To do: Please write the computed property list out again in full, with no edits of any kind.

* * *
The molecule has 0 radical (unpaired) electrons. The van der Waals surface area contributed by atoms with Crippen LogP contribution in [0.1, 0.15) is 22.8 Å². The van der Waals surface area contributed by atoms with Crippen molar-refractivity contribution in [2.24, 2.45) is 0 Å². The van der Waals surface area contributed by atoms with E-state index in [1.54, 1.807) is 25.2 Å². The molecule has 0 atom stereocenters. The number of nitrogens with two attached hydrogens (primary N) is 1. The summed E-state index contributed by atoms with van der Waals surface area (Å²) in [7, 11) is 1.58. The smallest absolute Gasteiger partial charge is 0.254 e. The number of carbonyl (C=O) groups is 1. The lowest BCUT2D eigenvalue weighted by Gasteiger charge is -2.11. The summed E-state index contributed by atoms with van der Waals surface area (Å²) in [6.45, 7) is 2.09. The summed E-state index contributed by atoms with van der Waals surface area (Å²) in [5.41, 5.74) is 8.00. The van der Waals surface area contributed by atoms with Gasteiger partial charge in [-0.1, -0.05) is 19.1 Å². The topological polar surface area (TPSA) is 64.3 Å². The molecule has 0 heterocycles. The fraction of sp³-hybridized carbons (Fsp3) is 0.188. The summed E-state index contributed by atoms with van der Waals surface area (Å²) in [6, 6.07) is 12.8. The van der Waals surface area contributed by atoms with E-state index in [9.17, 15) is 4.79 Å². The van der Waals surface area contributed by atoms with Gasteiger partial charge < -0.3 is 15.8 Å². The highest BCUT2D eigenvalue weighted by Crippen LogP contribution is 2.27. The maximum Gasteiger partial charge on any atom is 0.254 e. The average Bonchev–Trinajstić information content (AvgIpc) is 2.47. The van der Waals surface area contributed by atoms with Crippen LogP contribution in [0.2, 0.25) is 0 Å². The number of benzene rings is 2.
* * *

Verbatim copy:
The molecule has 0 radical (unpaired) electrons. The van der Waals surface area contributed by atoms with Crippen LogP contribution in [0.1, 0.15) is 22.8 Å². The van der Waals surface area contributed by atoms with Crippen molar-refractivity contribution in [2.24, 2.45) is 0 Å². The van der Waals surface area contributed by atoms with E-state index in [1.54, 1.807) is 25.2 Å². The molecule has 0 atom stereocenters. The number of nitrogens with two attached hydrogens (primary N) is 1. The summed E-state index contributed by atoms with van der Waals surface area (Å²) in [7, 11) is 1.58. The smallest absolute Gasteiger partial charge is 0.254 e. The number of carbonyl (C=O) groups is 1. The lowest BCUT2D eigenvalue weighted by Gasteiger charge is -2.11. The summed E-state index contributed by atoms with van der Waals surface area (Å²) in [6.45, 7) is 2.09. The summed E-state index contributed by atoms with van der Waals surface area (Å²) in [5.41, 5.74) is 8.00. The van der Waals surface area contributed by atoms with Gasteiger partial charge in [-0.1, -0.05) is 19.1 Å². The topological polar surface area (TPSA) is 64.3 Å². The molecule has 0 heterocycles. The fraction of sp³-hybridized carbons (Fsp3) is 0.188. The summed E-state index contributed by atoms with van der Waals surface area (Å²) in [6, 6.07) is 12.8. The van der Waals surface area contributed by atoms with E-state index in [9.17, 15) is 4.79 Å². The van der Waals surface area contributed by atoms with Gasteiger partial charge < -0.3 is 15.8 Å². The highest BCUT2D eigenvalue weighted by Crippen LogP contribution is 2.27. The maximum Gasteiger partial charge on any atom is 0.254 e. The average Bonchev–Trinajstić information content (AvgIpc) is 2.47. The van der Waals surface area contributed by atoms with Crippen LogP contribution in [0.2, 0.25) is 0 Å². The number of benzene rings is 2.